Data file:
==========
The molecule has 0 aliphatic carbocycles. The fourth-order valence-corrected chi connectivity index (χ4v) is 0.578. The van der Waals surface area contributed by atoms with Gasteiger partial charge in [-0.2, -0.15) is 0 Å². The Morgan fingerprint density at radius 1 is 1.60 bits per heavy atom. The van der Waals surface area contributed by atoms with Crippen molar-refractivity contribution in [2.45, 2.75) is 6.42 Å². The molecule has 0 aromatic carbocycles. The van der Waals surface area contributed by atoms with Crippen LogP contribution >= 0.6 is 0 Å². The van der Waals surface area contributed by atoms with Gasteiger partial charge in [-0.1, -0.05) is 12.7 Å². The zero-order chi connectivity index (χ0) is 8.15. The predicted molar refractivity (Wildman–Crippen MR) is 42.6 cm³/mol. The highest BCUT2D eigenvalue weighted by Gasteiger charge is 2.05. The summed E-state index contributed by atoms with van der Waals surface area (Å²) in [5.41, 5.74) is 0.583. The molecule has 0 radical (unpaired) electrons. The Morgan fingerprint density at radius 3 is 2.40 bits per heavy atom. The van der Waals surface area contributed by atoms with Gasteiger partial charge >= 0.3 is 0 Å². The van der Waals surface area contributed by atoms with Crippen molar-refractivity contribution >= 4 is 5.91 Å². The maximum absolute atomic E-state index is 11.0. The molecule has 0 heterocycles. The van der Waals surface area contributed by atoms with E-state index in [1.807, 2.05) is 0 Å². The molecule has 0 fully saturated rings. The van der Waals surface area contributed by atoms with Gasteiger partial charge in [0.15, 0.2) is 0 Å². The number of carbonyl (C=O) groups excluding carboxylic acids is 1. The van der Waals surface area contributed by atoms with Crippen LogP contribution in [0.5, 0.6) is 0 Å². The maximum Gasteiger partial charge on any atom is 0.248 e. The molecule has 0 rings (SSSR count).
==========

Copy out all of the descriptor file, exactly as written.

The molecule has 0 aliphatic carbocycles. The fourth-order valence-corrected chi connectivity index (χ4v) is 0.578. The van der Waals surface area contributed by atoms with Gasteiger partial charge in [-0.2, -0.15) is 0 Å². The Morgan fingerprint density at radius 1 is 1.60 bits per heavy atom. The van der Waals surface area contributed by atoms with Crippen molar-refractivity contribution in [2.45, 2.75) is 6.42 Å². The molecule has 0 aromatic carbocycles. The van der Waals surface area contributed by atoms with Crippen LogP contribution >= 0.6 is 0 Å². The van der Waals surface area contributed by atoms with Gasteiger partial charge in [-0.1, -0.05) is 12.7 Å². The zero-order chi connectivity index (χ0) is 8.15. The predicted molar refractivity (Wildman–Crippen MR) is 42.6 cm³/mol. The highest BCUT2D eigenvalue weighted by Gasteiger charge is 2.05. The summed E-state index contributed by atoms with van der Waals surface area (Å²) in [5.41, 5.74) is 0.583. The molecule has 0 radical (unpaired) electrons. The Morgan fingerprint density at radius 3 is 2.40 bits per heavy atom. The van der Waals surface area contributed by atoms with Gasteiger partial charge >= 0.3 is 0 Å². The van der Waals surface area contributed by atoms with Crippen molar-refractivity contribution >= 4 is 5.91 Å². The maximum absolute atomic E-state index is 11.0. The molecule has 0 heterocycles. The van der Waals surface area contributed by atoms with E-state index in [1.807, 2.05) is 0 Å². The molecule has 0 fully saturated rings. The van der Waals surface area contributed by atoms with Gasteiger partial charge in [0.15, 0.2) is 0 Å². The number of carbonyl (C=O) groups excluding carboxylic acids is 1. The van der Waals surface area contributed by atoms with Crippen LogP contribution in [0.5, 0.6) is 0 Å². The maximum Gasteiger partial charge on any atom is 0.248 e. The molecule has 0 rings (SSSR count).